Notes from the Entry Point: Crash Landing in Mumbai

Things they don’t tell you about Mumbai:

1.  It’s huge. Massive. Gargantuan. Staying in Juhu Beach (one of the Lonely Planet listed “Central Suburbs”), though (relatively) upmarket, beachfront and (apparently) home to many Bollywood stars, you are 45 minutes by local train and an hour plus by taxi from the city center.  However, taking a taxi is ill advised because…

2.  Traffic is horrendous.  Mumbai’s congestion may not yet match L.A.’s gold standard but what it lacks in bumper-to-bumper standstill it makes up for in lane improvisation, sidewalk hugging, pothole swerving, alley veering, light ignoring, rickshaw vs car vs scooter death match.  And yet somehow very few of the vehicles are dented and road rage seems rare.  The trains by contrast are often crowded but at least relatively clean (even by New York standards), run frequently and on time, come with overhead fans (and lack doors providing further airation), and include ladies-only cars, where ladies cannot only purchase bindis, cosmetics and household sundries from the traveling teenage train vendors hopping on and off with heavy laden baskets and hanging displays of their wares but also avoid the vaguely insidious encroachments on personal space and penetrating stares available in mixed cars.  Tickets purchaseable at highly civilized Ladies & Foreigner-only counters, however…

3.  You need to carry your passport at all times.  In addition to police having the right to request it at any time, buying a long distance train ticket can be tricky without it.  The Indian rail network is extensive, convenient and massively utilized.  Purchasing a long distance rail ticket two days in advance during a school term break might see you 185th on the waiting list.  Unless of course you can prove you’re a foreigner for whom a small quota of seats are held back on each train.  Not that you can book those seats if you’ve left your passport in your hotel room… in Juhu Beach… an hour plus away by taxi…  And when you finally get *back* to your hotel…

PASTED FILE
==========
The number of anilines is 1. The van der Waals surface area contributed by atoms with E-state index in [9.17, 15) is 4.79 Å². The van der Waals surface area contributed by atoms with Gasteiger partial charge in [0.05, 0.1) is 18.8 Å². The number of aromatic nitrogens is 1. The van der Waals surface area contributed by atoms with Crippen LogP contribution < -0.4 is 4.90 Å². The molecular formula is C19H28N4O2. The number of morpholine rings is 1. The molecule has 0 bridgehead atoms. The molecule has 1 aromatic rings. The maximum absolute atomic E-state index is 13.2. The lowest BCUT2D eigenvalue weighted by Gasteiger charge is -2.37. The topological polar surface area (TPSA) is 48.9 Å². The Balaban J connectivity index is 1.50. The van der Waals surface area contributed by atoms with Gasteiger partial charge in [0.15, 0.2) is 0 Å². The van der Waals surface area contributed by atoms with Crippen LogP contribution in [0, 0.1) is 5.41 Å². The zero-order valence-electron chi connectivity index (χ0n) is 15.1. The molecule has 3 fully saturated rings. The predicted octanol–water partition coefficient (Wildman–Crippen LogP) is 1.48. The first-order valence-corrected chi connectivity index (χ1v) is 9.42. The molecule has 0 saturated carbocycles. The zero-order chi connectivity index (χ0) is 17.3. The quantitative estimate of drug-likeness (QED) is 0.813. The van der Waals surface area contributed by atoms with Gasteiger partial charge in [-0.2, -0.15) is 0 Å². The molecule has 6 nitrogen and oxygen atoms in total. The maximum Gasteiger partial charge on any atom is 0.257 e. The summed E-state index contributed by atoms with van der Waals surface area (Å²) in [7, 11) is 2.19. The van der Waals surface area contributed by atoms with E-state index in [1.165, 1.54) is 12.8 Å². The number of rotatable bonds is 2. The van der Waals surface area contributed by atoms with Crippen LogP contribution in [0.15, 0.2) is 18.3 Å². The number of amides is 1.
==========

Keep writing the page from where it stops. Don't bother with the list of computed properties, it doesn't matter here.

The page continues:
4. Don’t pay the amount on the meter (assuming you’ve found a driver willing to use the meter).  Mumbai rickshaw meters display a code, not a price.  11.20 is NOT 1120 rupees.  It’s around 320.  But for every three dishonest rickshaw drivers that will take the triple payment you naively give him, there is one who will not only explain the system to you, but give you his own laminated copy of the fare structure.  I really wish I’d taken his picture because he was the first of many:

5.  Really nice Mumbaikars!  Whether joking with in markets, chatting in bars and restaurants or volunteering information on sights and history, the general impression is of a people proud of their city and history, patient with language differences and open to tourists.  So much so that….

6.  People will want to take your picture.  It’s not a scam.  You don’t resemble some obscure Bollywood icon.  In possibly the most bizarre and possibly my favorite all time local custom, Indians will ask foreigners to pose for pictures with them.  The first three times I was asked I backed away nervously, hands upturned in an apologetic shrug while my feet shimmied me out of danger.  The third time I was approached (after I’d turned down a very sweet sareed lady who’d explained the religious iconography in the temples of Elephanta – I later felt extremely ashamed of myself) I finally found the gumption to ask why.  I was told “It’s just something we do.  We’re from here so we want to have our picture taken with the people who aren’t.”  Imagine a New Yorker taking photos of themselves with camera toting tourists in Times Square or showing all your friends the grinning photos of all the foreigners you met on your morning jog through Central Park.  Seriously New York, you should try this.  It could totally work.  After all…

7. Mumbai kind of feels like New York in the 80′s, still dirty, still dangerous, still pressing poor to rich, old to new, history to ambition, still pulsing with growth and dynamism.  Every taste is provided for; have the best Masala Dosa of your life at a street vendor for 50 cents, shell out $18 on a ginger coriander martini at one of the three elegant bars in the 5 star waterfront Taj Mahal hotel.  The aspirational fantasy that hangs equally over slum villages and highrises propels the city forward at a breakneck on the verge of greatness / on the verge of destruction pace. You get the feeling that anything could happen in Mumbai.  Every day tragedy, comedy, victory and heartbreak are playing out on its streets in a cacophony of noise, bustle, sweat, smells, lethargy, activity and consumption.  It’s still very much a city on the move and while it’s colonial roots run deep (Mumbai Central’s architecture rivals Grand Central) it’s path of ascension is still being charted (we can only hope *not* towards Disney and gentrification).  One final note though…

8. The nightclubs close at 1.30am.  Yeah… I don’t get it either.

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